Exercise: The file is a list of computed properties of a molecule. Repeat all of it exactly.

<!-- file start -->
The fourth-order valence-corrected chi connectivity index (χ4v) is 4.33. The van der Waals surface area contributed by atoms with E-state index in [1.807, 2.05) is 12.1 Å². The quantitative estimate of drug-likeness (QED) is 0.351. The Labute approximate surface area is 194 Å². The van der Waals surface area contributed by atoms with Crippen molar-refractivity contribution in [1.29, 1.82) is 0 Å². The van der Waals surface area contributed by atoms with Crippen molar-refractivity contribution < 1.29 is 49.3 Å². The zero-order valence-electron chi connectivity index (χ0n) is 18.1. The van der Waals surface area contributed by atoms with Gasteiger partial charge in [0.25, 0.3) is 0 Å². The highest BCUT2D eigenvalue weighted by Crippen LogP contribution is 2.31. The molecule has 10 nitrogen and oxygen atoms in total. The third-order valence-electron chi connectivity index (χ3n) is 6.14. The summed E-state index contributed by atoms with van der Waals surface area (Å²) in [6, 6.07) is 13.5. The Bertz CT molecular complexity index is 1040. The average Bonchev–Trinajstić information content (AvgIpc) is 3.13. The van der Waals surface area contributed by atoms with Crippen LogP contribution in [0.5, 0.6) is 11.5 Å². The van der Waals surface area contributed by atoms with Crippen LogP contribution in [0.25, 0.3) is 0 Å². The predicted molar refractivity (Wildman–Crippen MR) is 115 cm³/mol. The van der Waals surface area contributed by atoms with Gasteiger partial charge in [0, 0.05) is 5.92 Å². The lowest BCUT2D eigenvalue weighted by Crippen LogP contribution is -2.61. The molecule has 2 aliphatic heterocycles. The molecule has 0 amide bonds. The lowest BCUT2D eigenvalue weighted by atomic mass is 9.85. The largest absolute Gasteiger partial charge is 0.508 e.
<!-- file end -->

The fourth-order valence-corrected chi connectivity index (χ4v) is 4.33. The van der Waals surface area contributed by atoms with E-state index in [1.807, 2.05) is 12.1 Å². The quantitative estimate of drug-likeness (QED) is 0.351. The Labute approximate surface area is 194 Å². The van der Waals surface area contributed by atoms with Crippen molar-refractivity contribution in [1.29, 1.82) is 0 Å². The van der Waals surface area contributed by atoms with Crippen molar-refractivity contribution < 1.29 is 49.3 Å². The zero-order valence-electron chi connectivity index (χ0n) is 18.1. The van der Waals surface area contributed by atoms with Gasteiger partial charge in [0.25, 0.3) is 0 Å². The highest BCUT2D eigenvalue weighted by Crippen LogP contribution is 2.31. The molecule has 10 nitrogen and oxygen atoms in total. The third-order valence-electron chi connectivity index (χ3n) is 6.14. The summed E-state index contributed by atoms with van der Waals surface area (Å²) in [6, 6.07) is 13.5. The Bertz CT molecular complexity index is 1040. The average Bonchev–Trinajstić information content (AvgIpc) is 3.13. The van der Waals surface area contributed by atoms with Crippen LogP contribution in [0.5, 0.6) is 11.5 Å². The van der Waals surface area contributed by atoms with Crippen LogP contribution in [0.25, 0.3) is 0 Å². The predicted molar refractivity (Wildman–Crippen MR) is 115 cm³/mol. The van der Waals surface area contributed by atoms with Gasteiger partial charge in [0, 0.05) is 5.92 Å². The lowest BCUT2D eigenvalue weighted by Crippen LogP contribution is -2.61. The molecule has 2 aliphatic heterocycles. The molecule has 0 amide bonds. The lowest BCUT2D eigenvalue weighted by atomic mass is 9.85. The largest absolute Gasteiger partial charge is 0.508 e.